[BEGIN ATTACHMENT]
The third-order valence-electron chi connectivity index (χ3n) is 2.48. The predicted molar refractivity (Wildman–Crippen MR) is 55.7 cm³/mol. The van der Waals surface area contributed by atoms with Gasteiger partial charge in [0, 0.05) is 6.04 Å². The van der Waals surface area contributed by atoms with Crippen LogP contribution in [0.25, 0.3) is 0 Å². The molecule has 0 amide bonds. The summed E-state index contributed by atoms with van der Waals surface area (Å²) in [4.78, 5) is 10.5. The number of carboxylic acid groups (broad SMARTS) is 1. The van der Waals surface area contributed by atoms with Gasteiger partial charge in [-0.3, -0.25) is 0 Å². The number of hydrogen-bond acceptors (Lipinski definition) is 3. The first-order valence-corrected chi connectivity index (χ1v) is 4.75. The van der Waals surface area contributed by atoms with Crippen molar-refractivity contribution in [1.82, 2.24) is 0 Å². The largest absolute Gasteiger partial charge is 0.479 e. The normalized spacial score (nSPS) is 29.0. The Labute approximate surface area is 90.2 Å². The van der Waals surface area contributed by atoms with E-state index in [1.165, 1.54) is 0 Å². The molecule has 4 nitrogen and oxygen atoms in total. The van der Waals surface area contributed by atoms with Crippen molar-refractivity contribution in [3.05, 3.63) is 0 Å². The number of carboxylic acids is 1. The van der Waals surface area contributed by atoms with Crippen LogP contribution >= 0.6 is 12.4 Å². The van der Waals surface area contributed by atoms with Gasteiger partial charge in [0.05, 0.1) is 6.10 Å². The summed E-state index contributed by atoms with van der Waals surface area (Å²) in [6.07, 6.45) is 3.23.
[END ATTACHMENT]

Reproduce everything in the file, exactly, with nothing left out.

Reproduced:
The third-order valence-electron chi connectivity index (χ3n) is 2.48. The predicted molar refractivity (Wildman–Crippen MR) is 55.7 cm³/mol. The van der Waals surface area contributed by atoms with Gasteiger partial charge in [0, 0.05) is 6.04 Å². The van der Waals surface area contributed by atoms with Crippen LogP contribution in [0.25, 0.3) is 0 Å². The molecule has 0 amide bonds. The summed E-state index contributed by atoms with van der Waals surface area (Å²) in [4.78, 5) is 10.5. The number of carboxylic acid groups (broad SMARTS) is 1. The van der Waals surface area contributed by atoms with Gasteiger partial charge in [-0.3, -0.25) is 0 Å². The number of hydrogen-bond acceptors (Lipinski definition) is 3. The first-order valence-corrected chi connectivity index (χ1v) is 4.75. The van der Waals surface area contributed by atoms with Crippen molar-refractivity contribution in [1.82, 2.24) is 0 Å². The largest absolute Gasteiger partial charge is 0.479 e. The normalized spacial score (nSPS) is 29.0. The Labute approximate surface area is 90.2 Å². The van der Waals surface area contributed by atoms with E-state index in [1.165, 1.54) is 0 Å². The molecule has 4 nitrogen and oxygen atoms in total. The van der Waals surface area contributed by atoms with Crippen molar-refractivity contribution in [3.05, 3.63) is 0 Å². The number of carboxylic acids is 1. The van der Waals surface area contributed by atoms with Crippen LogP contribution >= 0.6 is 12.4 Å². The van der Waals surface area contributed by atoms with Gasteiger partial charge in [0.05, 0.1) is 6.10 Å². The summed E-state index contributed by atoms with van der Waals surface area (Å²) in [6.07, 6.45) is 3.23.